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Generating Functions: Part 1. Changing Dollar.

What’s common between changing dollar into coins, counting “lucky tickets” and degeneracy of the energy levels of quantum harmonic oscillator in 3D?

All of these subjects can be approached with generating function technique.

Generating Functions: Part 1. Changing Dollar.

In the first post in the series we cover “change dollar” problem. It is one problem in a collection of three seemingly unrelated (but well known) ones, which we will discuss. The problems are tightly connected, as it turns out, if treated from generating functions approach.

Changing Dollar

Problem 1. [1] In how many ways can you change one dollar bill into coins if you have necessary supply of coins worth 1, 5, 10, 25 and 50 cents?

Example: 1+1+…+1 (100 times) is one way; adding 95 cents and one nickel 1+1+…+1 + 5 is another way, but having 5+1+…+1 (nickel and then cents) is considered to be the same as the  previous one.

When trying to solve this problem, brute force application would not be too helpful. Even if with some luck and patience it would possible to enumerate solutions, it would be hard to extend this to other similar problems.

General solution comes from using generating function. Consider formal product:

(1) F(x)=(1+x+x^2+)(1+x^5+x^{10}+)(1+x^{10}+x^{20}+)(1+x^{25}+x^{50}+)(1+x^{50}+x^{100}+)


Each term in this product corresponds to sum of powers of  x which are multiples of the coin’s worth. It is easy to see that after opening brackets and calculating coefficient A_{100} at x^{100} we will get the answer to the problem:

(2) F(x)=\sum_{i=0}^{\infty}A_i x^i=+A_{100} x^{100}+

Manual calculation of the value of A_{100} is still laborious so small Python class for manipulating polynomials comes in handy:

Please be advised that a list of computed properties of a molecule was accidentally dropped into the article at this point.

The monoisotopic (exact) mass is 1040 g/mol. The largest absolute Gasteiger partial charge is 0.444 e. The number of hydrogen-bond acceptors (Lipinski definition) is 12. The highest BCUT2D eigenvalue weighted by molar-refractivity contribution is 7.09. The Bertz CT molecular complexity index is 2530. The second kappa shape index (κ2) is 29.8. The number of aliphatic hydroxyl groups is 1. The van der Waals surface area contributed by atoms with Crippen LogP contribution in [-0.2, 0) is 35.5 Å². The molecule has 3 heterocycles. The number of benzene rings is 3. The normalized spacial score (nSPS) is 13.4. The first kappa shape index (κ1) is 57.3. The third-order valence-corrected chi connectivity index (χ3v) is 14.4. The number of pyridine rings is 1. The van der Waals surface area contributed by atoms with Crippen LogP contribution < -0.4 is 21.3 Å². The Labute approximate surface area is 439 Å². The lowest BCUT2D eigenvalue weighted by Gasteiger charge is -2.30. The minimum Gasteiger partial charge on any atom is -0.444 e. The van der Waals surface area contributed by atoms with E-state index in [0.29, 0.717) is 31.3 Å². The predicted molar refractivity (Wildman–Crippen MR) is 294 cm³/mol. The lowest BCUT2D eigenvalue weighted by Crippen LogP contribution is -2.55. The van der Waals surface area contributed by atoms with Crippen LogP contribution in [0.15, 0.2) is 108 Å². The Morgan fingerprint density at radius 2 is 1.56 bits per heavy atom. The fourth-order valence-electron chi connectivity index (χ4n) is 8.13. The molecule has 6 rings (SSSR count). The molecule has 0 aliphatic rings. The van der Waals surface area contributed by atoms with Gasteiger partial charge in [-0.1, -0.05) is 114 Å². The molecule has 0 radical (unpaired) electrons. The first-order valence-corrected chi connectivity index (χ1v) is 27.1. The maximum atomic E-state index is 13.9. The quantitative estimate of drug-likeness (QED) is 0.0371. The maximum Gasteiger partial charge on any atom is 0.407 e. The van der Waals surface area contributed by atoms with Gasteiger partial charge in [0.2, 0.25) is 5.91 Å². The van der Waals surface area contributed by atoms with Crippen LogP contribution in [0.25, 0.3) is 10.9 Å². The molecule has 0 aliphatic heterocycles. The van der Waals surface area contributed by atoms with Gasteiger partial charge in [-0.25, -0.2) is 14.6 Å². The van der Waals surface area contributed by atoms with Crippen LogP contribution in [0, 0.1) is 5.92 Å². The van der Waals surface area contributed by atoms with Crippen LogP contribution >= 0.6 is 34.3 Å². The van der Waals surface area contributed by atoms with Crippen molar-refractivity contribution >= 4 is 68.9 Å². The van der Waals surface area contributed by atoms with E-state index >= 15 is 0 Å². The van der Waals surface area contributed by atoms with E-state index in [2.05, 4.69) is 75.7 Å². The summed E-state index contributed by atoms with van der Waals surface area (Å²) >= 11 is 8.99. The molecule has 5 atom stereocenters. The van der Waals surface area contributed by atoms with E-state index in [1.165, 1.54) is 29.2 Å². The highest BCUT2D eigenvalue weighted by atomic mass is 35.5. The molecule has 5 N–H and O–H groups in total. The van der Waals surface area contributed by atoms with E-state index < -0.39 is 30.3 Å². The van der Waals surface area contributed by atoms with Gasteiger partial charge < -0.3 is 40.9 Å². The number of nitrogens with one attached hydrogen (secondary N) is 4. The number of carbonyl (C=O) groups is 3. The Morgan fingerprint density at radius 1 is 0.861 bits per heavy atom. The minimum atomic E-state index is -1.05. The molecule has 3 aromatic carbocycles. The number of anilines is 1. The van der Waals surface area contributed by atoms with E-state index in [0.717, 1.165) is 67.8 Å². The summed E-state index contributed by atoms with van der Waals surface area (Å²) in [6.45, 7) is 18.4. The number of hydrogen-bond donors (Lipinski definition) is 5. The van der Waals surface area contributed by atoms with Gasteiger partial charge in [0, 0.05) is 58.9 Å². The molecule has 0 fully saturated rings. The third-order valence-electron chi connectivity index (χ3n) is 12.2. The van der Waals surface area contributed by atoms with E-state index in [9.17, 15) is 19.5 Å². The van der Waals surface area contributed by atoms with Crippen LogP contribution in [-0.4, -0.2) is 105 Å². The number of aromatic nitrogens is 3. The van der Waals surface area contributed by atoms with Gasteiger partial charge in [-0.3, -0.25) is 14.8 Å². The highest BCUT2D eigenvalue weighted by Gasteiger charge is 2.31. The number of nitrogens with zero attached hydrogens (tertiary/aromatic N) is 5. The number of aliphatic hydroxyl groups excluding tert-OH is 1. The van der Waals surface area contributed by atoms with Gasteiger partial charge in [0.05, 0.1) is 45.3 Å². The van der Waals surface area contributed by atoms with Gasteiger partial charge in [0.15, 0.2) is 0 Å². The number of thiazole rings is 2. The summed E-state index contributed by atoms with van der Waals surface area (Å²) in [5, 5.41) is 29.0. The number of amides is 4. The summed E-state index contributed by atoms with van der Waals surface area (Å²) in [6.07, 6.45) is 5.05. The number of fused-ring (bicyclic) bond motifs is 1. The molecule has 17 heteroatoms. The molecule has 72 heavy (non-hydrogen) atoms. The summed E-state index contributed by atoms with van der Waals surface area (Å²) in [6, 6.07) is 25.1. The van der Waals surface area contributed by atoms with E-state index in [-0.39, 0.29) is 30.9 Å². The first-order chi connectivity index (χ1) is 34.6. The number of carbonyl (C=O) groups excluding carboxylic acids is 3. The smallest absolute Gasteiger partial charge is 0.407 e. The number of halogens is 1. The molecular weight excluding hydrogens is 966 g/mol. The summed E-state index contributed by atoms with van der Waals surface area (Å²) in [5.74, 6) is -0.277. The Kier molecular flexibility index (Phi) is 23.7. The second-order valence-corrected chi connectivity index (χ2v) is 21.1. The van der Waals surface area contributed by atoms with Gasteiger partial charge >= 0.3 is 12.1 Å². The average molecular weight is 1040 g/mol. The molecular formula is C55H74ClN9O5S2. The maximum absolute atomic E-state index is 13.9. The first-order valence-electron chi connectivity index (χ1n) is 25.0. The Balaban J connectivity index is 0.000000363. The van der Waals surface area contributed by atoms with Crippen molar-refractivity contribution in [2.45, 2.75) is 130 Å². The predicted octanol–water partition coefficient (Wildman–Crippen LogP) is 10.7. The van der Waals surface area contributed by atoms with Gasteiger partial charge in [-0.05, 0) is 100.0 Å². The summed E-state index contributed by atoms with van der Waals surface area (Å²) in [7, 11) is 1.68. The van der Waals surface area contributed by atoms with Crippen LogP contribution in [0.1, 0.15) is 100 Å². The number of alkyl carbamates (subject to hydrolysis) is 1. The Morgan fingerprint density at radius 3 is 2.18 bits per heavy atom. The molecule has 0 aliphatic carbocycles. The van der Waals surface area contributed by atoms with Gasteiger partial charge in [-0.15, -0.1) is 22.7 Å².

"""Minimal and straightfoward implementation of symbolic polynomials
 to solve 'change dollar' problem with generating functions. """

class Polynomial:
	"""Holds an array of coefficients, all calculations are limiated to maxPower,
	i.e. all coefficients higher than maxPower are ignored."""

	def __init__(self, c, maxPower):
		"""c - value to which all coefficients will be initialized to,
		maxPower is actually number of coefficents, so for quadratic  
		polynomial its value should be 3."""
		self. maxPower = maxPower
		self.coefficients = [c]*maxPower

	def substitutePower(self, multiplier):
		""" Substitutes variable x with x^multiplier."""
		newCoefficients = [0]*self. maxPower
		i = 0
		while i*multiplier < self.maxPower:
			newCoefficients[i*multiplier] = self.coefficients[i]
		self.coefficients = newCoefficients

	def mult(self, other):
		""" Multiplies in place Polynomial with the other Polynomial."""
		newCoefficients = [0]*self. maxPower
		for i in range(self. maxPower):
			for j in range(self. maxPower):
				k = i+j
				if k < self. maxPower:
					newCoefficients[k] += self.coefficients[i]*other.coefficients[j]
		self.coefficients = newCoefficients

And the computation would look like:

p1 = Polynomial(1, 101)
p5 = Polynomial(1, 101)
p10 = Polynomial(1, 101)
p25 = Polynomial(1, 101)
p50 = Polynomial(1, 101)

print "A_100 = ",p50.coefficients[100]

The output of this calculation equals to 292.

As a side note related to Russian edition of the same book [1], the number of ways to change ruble is considerably higher. The available coins worth 1,2,5,10,20 and 50 (six total vs. five in the original version of the problem). The answer in this case is 4562. (I gave up on obtaining numerical answer for this problem on paper. Actually, I don’t know anyone who managed all the way through without help of a computer for the six coins case.)

Interestingly enough, problem 2 in the book [1] works as a hint for the problem 1 stated above. It asks to calculate number of non-negative integer solutions for Diofantine equation with non-negative right hand side:

(3) x+5y+10z+25u+50v = n

and directly points at existence of series (2) with rational representation as in the second line of (1).


[1] G. Polya, G. Szegö, “Problems and Theorems in Analysis I: Series, Integral Calculus, Theory of Functions”, Springer (2004), 414 pages.